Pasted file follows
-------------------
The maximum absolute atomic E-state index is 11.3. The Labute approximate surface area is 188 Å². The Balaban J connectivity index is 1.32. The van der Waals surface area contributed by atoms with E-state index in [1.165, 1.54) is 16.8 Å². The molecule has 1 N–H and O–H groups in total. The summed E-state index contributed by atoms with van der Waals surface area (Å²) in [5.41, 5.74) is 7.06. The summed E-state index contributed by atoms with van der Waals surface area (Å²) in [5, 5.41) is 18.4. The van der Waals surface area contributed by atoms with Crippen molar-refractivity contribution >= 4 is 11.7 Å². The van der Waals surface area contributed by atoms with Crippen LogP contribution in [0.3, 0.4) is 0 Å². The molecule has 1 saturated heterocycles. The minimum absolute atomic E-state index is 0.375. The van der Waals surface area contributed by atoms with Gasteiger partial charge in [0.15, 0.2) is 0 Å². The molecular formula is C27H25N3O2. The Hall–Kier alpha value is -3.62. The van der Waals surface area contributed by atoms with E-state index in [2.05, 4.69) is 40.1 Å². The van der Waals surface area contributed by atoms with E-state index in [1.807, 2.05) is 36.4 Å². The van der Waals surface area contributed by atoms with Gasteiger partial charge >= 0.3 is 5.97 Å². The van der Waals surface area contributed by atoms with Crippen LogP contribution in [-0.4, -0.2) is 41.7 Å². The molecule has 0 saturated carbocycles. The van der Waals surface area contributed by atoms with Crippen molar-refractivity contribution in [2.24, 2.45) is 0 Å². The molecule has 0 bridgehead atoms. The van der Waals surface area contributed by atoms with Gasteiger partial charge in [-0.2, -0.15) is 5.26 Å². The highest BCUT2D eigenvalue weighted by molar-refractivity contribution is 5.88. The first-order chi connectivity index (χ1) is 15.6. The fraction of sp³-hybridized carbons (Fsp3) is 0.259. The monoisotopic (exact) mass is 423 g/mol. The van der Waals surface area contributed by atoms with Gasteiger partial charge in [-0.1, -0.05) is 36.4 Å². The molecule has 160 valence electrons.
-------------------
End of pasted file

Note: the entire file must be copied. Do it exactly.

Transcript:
The maximum absolute atomic E-state index is 11.3. The Labute approximate surface area is 188 Å². The Balaban J connectivity index is 1.32. The van der Waals surface area contributed by atoms with E-state index in [1.165, 1.54) is 16.8 Å². The molecule has 1 N–H and O–H groups in total. The summed E-state index contributed by atoms with van der Waals surface area (Å²) in [5.41, 5.74) is 7.06. The summed E-state index contributed by atoms with van der Waals surface area (Å²) in [5, 5.41) is 18.4. The van der Waals surface area contributed by atoms with Crippen molar-refractivity contribution >= 4 is 11.7 Å². The van der Waals surface area contributed by atoms with Crippen LogP contribution in [0.3, 0.4) is 0 Å². The molecule has 1 saturated heterocycles. The minimum absolute atomic E-state index is 0.375. The van der Waals surface area contributed by atoms with Gasteiger partial charge in [0.15, 0.2) is 0 Å². The molecular formula is C27H25N3O2. The Hall–Kier alpha value is -3.62. The van der Waals surface area contributed by atoms with E-state index in [2.05, 4.69) is 40.1 Å². The van der Waals surface area contributed by atoms with E-state index in [1.807, 2.05) is 36.4 Å². The van der Waals surface area contributed by atoms with Gasteiger partial charge >= 0.3 is 5.97 Å². The van der Waals surface area contributed by atoms with Crippen LogP contribution in [-0.4, -0.2) is 41.7 Å². The molecule has 0 saturated carbocycles. The van der Waals surface area contributed by atoms with Crippen molar-refractivity contribution in [2.24, 2.45) is 0 Å². The molecule has 0 bridgehead atoms. The van der Waals surface area contributed by atoms with Gasteiger partial charge in [-0.2, -0.15) is 5.26 Å². The highest BCUT2D eigenvalue weighted by molar-refractivity contribution is 5.88. The first-order chi connectivity index (χ1) is 15.6. The fraction of sp³-hybridized carbons (Fsp3) is 0.259. The monoisotopic (exact) mass is 423 g/mol. The van der Waals surface area contributed by atoms with Gasteiger partial charge in [-0.1, -0.05) is 36.4 Å². The molecule has 160 valence electrons.